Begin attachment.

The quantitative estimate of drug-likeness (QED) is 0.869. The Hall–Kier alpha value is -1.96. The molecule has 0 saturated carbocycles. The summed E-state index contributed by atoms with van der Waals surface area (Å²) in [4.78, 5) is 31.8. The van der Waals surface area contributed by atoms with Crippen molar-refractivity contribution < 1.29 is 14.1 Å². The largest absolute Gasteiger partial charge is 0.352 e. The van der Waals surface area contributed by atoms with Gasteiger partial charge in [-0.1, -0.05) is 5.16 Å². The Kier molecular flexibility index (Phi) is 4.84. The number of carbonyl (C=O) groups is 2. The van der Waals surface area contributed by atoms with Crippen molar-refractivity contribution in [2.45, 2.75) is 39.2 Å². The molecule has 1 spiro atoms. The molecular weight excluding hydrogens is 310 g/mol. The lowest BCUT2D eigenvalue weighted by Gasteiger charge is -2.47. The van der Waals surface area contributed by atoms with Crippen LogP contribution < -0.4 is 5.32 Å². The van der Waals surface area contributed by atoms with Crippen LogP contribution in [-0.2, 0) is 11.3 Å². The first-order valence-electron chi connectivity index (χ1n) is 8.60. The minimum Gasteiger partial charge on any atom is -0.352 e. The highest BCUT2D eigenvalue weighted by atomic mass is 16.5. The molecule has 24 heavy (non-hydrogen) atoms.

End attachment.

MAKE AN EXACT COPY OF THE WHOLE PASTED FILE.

The quantitative estimate of drug-likeness (QED) is 0.869. The Hall–Kier alpha value is -1.96. The molecule has 0 saturated carbocycles. The summed E-state index contributed by atoms with van der Waals surface area (Å²) in [4.78, 5) is 31.8. The van der Waals surface area contributed by atoms with Crippen molar-refractivity contribution < 1.29 is 14.1 Å². The largest absolute Gasteiger partial charge is 0.352 e. The van der Waals surface area contributed by atoms with Gasteiger partial charge in [-0.1, -0.05) is 5.16 Å². The Kier molecular flexibility index (Phi) is 4.84. The number of carbonyl (C=O) groups is 2. The van der Waals surface area contributed by atoms with Crippen molar-refractivity contribution in [2.45, 2.75) is 39.2 Å². The molecule has 1 spiro atoms. The molecular weight excluding hydrogens is 310 g/mol. The lowest BCUT2D eigenvalue weighted by Gasteiger charge is -2.47. The van der Waals surface area contributed by atoms with Crippen LogP contribution < -0.4 is 5.32 Å². The van der Waals surface area contributed by atoms with Crippen LogP contribution in [-0.2, 0) is 11.3 Å². The first-order valence-electron chi connectivity index (χ1n) is 8.60. The minimum Gasteiger partial charge on any atom is -0.352 e. The highest BCUT2D eigenvalue weighted by atomic mass is 16.5. The molecule has 24 heavy (non-hydrogen) atoms.